Do you prefer writing a video around the theme of a song or just going to a warehouse and banging out a live performance?
“Music videos are the poems of the cinematic repertoire, and as such, I usually feel performance videos, unless you are truly doing something innovative, are a missed opportunity. Songs, in their often non-linear lyrical structure, play to one of cinema’s supreme strengths — its ability to depict the dream world, the world of metaphor, absurdity, and surrealism. So, unless that warehouse is the warehouse of Childish Gambino/Hiro Murai’s ‘This is America’ (which to me is not only one of the most profound music videos of all time, it’s also one of the greatest works of art in any medium in the last several years), then I prefer something that goes beyond the warehouse and the live performance.”
Tell us about any good, bad or crazy director or film crew-related incidents.
“Shooting the section in the video where I’m singing in front of the yellow wall, I encountered a lovely raconteur working at the autobody shop next door. Asked if it was all right to film this beautiful yellow wall, he consented, not only encouraging me, but launched into a recall of his prior life as a wedding photographer in the pre-digital era, shooting (what I imagine were gorgeous) photos on a Hasselblad. Brooklyn (and the world) teaches me to never assume someone is only who they present to be in that particular moment of time and space.”
How does the music inform the video in terms of visuals matching sound?
“Gosh, I hope it does. I was trying to capture a spirit of whimsical, lopsided glee. ‘The world is good / you just mixed up the pieces.’ And I was trying not to try…”
Have you ever had such a baller idea for a music video that you’ve written music for it?
“I’m currently writing a cinema-musical, a dystopian opera about a prisoner and her keeper that is at once a love story and a parable about environmental collapse and our chances of transcending it as a species through music, vulnerability, and a proper anamnesis and reckoning with our inner mysteries.”
What is your favourite childhood music video and have you any secret nods to it in your catalogue?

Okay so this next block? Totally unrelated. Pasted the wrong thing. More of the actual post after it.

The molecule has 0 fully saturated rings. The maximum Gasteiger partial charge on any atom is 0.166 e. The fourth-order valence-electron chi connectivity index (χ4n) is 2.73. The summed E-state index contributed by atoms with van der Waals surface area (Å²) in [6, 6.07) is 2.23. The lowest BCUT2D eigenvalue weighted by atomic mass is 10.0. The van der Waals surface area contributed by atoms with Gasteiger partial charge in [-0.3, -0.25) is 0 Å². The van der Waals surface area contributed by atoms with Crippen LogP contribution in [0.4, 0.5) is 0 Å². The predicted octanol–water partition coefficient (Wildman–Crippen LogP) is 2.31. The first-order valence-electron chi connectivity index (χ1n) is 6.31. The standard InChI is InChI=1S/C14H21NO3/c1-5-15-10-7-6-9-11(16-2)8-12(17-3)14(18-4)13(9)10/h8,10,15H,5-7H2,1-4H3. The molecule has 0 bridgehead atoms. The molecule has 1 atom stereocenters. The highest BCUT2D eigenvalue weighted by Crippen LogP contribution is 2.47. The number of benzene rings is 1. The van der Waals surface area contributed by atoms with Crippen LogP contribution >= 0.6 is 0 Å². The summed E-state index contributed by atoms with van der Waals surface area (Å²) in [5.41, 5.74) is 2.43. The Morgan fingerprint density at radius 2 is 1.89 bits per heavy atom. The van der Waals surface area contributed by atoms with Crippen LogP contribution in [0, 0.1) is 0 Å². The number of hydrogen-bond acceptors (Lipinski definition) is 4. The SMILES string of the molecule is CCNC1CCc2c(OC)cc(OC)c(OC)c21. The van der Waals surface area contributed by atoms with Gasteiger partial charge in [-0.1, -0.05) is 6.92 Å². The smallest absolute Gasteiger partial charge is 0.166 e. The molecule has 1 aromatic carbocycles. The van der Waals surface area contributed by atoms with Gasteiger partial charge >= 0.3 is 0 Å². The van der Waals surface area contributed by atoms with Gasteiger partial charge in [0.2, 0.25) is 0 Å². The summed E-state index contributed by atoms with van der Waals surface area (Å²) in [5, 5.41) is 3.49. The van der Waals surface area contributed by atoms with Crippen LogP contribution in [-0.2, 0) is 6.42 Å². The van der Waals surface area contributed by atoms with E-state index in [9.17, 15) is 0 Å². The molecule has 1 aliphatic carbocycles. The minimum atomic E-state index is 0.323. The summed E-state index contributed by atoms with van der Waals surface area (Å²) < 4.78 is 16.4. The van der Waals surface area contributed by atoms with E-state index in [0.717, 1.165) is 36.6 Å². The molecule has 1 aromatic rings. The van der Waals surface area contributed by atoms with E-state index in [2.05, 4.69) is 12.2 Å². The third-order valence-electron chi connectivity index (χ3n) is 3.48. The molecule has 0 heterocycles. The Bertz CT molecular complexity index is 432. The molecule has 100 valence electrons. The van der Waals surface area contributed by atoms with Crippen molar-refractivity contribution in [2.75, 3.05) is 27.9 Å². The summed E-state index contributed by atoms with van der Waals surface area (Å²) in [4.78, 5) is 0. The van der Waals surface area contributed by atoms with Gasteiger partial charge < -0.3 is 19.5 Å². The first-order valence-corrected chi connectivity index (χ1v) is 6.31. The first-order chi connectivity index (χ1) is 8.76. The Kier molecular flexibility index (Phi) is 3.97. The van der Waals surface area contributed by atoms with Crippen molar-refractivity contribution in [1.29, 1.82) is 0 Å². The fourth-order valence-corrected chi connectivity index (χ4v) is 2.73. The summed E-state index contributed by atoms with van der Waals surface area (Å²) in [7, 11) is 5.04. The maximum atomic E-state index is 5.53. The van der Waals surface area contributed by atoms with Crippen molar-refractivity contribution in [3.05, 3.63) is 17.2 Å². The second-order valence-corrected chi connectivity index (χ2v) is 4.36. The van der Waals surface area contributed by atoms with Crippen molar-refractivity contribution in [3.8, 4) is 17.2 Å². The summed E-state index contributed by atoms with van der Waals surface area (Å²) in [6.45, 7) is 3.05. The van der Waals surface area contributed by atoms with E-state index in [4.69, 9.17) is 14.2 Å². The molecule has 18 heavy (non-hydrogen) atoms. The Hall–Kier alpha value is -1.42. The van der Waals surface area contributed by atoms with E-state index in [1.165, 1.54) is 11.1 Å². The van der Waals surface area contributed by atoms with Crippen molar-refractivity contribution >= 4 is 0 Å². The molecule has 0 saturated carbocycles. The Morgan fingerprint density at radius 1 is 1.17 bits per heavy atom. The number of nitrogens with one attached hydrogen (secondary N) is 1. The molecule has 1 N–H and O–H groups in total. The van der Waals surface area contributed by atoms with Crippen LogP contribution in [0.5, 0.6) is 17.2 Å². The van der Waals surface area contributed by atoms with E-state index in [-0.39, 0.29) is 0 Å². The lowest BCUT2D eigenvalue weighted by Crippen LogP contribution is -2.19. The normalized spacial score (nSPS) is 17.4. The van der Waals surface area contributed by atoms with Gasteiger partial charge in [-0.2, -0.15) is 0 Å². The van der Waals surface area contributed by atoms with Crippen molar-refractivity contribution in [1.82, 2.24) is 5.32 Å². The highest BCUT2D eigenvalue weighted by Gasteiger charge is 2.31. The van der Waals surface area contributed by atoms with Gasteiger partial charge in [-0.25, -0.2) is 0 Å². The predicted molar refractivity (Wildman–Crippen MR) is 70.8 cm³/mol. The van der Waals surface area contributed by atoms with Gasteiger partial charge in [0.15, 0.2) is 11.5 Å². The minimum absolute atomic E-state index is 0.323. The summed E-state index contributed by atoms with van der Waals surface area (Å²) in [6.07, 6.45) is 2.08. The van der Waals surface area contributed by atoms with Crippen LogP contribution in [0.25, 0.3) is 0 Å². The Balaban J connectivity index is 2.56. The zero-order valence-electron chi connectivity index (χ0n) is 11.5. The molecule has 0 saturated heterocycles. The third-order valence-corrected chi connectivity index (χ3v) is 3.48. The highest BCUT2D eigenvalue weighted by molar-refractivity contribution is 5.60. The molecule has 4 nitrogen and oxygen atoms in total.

“I was a bit beyond childhood when I first encountered Michel Gondry’s work, but his endless inventiveness and post-modern genius is a constant source of inspiration. To that, all the Palm Pictures DVD sets and their featured directors were hugely formative (though looking at their roster now, I’m keenly aware of it being a bunch of cis-gendered, straight white dudes, alas): Gondry, Romanek, Glazer, Corbijn, Sednaoui, Jonze, Cunningham.
Those late ‘90s/early aught videos were created when music video making was still a legitimate spring-board into a feature film career (now, is it just Instagram followers that gets you a meeting?), when there were still budgets, when people could still make a living in the music world, when there was still enough breathing space (contrary to our current dystopian moment) for the sybaritic luxury of irony and playful postmodern experimentation. Such good stuff. My short films The Heart is a Hidden Camera and Facechasers are probably fairly derivative of that company.”
How important are music videos in terms of increased exposure?
“I have no idea how anything works. Really.”
How important a role does social media play for sharing videos and increasing exposure?
“See above answer. Though…
I’m trying to learn from those who are too young to quite remember 9/11. They seem to have more hope, paradoxically, and certainly more energy. These days, my bones seem less pliant than they used to be. That said, I know in my heart that, like the poet William Stafford said, ‘It is important that awake people be awake, or a breaking line may discourage them back to sleep.’ Yet the internet does seem mainly, and especially more recently, to be just another opiate of the people.
But on more hopeful mornings, maybe there’s more nuance to it than that. Maybe the interwebs is a tool for revolution as much as for Fascism, a tool as much to awaken as to sedate.